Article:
Human history has been a quest to light the dark, but today most of humanity spends more time bathed in electronic light than our primary source: the sun. What different forms of light are we exposed to, and can we ever switch off?
A panel of artists, scientists and architects examine our contemporary urban experiences of light and how we understand 95% of the universe that we cannot see: dark energy and dark matter. What are the social and political implications of our lust for light, and are we now darkened by it?
With astrophysicist Catherine Heymans, artist Katie Paterson and the Royal Observatory Greenwich’s public astronomer Marek Kukula. This event will be chaired by architect Asif Khan.
Catherine Heymans has used the world’s best telescopes to map out invisible dark matter and confront different theories on the origin of the dark side of our Universe. Since completing her PhD at Oxford University in 2003, Catherine has held fellowships from the Max-Planck Institute and the Canadian Institute of Theoretical Astrophysics. She is currently a Reader at the University of Edinburgh, a European Research Council Fellow and a member of the Young Academy of Scotland. When she is not busy unveiling the mysteries of the Universe or enthusiastically lecturing undergraduates, she can usually be found building sandcastles and paddling in the sea with her three small children.
Collaborating with leading scientists and researchers across the world, Katie Paterson’s poetic and conceptual projects consider our place on Earth in the context of geological time and change. Her artworks make use of sophisticated technologies and specialist expertise to stage intimate, poetic and philosophical engagements between people and their natural environment. Paterson has exhibited in major shows including the Hayward Gallery, Tate Britain, Kunsthalle Wien, The Modern Art Museum of Fort Worth, and the Museum of Contemporary Art, Sydney. Her artworks are represented in collections including the Guggenheim, New York and the Scottish National Gallery of Modern Art, Edinburgh. She was winner of the Independent’s Creative 30 award ‘for Britain’s most creative young person’ and most recently the winner of the Visual Arts category of the 2014 South Bank Sky Arts Awards. Paterson was also awarded an Honorary Fellowship at Edinburgh University in recognition of her ‘major contribution in fostering collaboration between the arts and sciences.’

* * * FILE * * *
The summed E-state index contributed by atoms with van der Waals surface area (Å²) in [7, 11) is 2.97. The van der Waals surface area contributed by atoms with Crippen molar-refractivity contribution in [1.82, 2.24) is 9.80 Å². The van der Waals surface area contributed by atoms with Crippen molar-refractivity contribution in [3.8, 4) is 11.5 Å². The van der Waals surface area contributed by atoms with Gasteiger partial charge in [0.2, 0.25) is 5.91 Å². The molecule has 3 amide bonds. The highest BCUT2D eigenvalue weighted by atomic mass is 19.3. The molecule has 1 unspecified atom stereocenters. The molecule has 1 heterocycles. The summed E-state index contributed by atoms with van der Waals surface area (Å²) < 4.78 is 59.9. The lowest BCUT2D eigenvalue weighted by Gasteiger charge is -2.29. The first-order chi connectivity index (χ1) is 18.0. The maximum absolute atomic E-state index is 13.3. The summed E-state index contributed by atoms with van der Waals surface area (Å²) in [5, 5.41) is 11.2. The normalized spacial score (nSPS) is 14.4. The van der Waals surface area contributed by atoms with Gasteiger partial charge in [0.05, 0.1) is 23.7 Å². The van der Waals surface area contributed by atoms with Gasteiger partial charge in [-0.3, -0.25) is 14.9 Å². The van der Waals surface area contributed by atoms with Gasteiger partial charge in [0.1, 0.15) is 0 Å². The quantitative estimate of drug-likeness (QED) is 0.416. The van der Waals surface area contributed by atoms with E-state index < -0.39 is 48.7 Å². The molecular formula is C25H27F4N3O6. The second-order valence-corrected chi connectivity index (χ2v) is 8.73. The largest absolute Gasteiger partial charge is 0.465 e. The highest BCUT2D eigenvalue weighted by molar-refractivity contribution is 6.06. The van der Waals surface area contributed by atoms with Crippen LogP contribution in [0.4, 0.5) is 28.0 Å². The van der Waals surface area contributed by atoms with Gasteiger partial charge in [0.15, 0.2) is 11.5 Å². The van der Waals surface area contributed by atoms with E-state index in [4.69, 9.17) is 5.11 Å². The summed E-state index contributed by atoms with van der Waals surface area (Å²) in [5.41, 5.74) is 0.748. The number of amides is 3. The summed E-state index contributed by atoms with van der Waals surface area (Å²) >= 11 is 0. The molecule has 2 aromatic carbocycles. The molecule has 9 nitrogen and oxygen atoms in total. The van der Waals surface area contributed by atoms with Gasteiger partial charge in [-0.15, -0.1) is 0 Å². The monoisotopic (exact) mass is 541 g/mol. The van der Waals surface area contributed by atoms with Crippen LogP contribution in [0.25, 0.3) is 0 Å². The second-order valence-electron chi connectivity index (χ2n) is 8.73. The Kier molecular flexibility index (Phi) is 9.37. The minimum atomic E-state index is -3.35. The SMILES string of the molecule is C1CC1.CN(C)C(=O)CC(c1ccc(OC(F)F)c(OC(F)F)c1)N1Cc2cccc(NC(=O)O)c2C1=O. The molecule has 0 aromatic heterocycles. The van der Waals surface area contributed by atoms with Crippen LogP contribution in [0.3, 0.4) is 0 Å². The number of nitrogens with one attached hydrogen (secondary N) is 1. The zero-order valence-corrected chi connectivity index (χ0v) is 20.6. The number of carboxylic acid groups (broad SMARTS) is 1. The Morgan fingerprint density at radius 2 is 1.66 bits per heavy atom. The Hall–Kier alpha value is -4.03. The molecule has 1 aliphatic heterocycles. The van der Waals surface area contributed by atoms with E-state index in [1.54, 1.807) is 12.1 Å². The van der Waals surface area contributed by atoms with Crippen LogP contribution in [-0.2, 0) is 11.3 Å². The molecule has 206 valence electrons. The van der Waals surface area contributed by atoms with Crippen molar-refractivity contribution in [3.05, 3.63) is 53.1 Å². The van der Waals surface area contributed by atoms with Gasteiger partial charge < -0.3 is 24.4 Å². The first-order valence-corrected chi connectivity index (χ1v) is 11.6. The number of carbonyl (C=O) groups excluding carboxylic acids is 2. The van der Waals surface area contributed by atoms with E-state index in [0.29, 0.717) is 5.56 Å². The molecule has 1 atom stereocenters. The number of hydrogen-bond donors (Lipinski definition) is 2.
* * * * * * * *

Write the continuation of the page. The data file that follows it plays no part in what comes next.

Marek Kukula is a Public Astronomer at the Royal Observatory Greenwich. Marek obtained his PhD in Radio Astronomy at Jodrell Bank Observatory and has since carried out research into galaxies and black holes at a number of institutions including the Space Telescope Science Institute, home of the Hubble Space Telescope. As the Public Astronomer at the Royal Observatory Greenwich, he is part of a team of astronomy education and outreach specialists who engage with the public, schools and the media. Marek is a judge on the Insight Astronomy Photographer of the Year competition and in 2015 he co-curated the exhibition dark frame/deep field, which juxtaposed the work of six contemporary artists with vintage NASA photographs. He is the author of The Intimate Universe and the co-author of The Scientific Secrets of Doctor Who, both published in 2015.
Asif Khan’s London-based practice works across the fields of architecture, industrial and furniture design and is dedicated to pushing these disciplines in innovative and unexpected directions. In recognition of his design and delivery of the MegaFaces Pavilion at the Sochi 2014 Winter Olympics, Khan was awarded a Cannes Lions Grand Prix for Innovation. Khan’s projects have been shortlisted for the Guggenheim Helsinki Competition, the Light in Winter Festival 2014 in Melbourne, the UK Pavilion for Milan Expo 2015 and ‘Parhelia’ for Swarovski at Design Miami. In 2010 Khan was the first architect to be chosen for the Designers in Residence programme at the Design Museum London and was awarded Designer of the Future in 2011 by Design Miami. Khan lectures globallyon his work and in the past has spoken at Harvard University, The Royal Academy, London, India Design Forum and Design Indaba in Cape Town.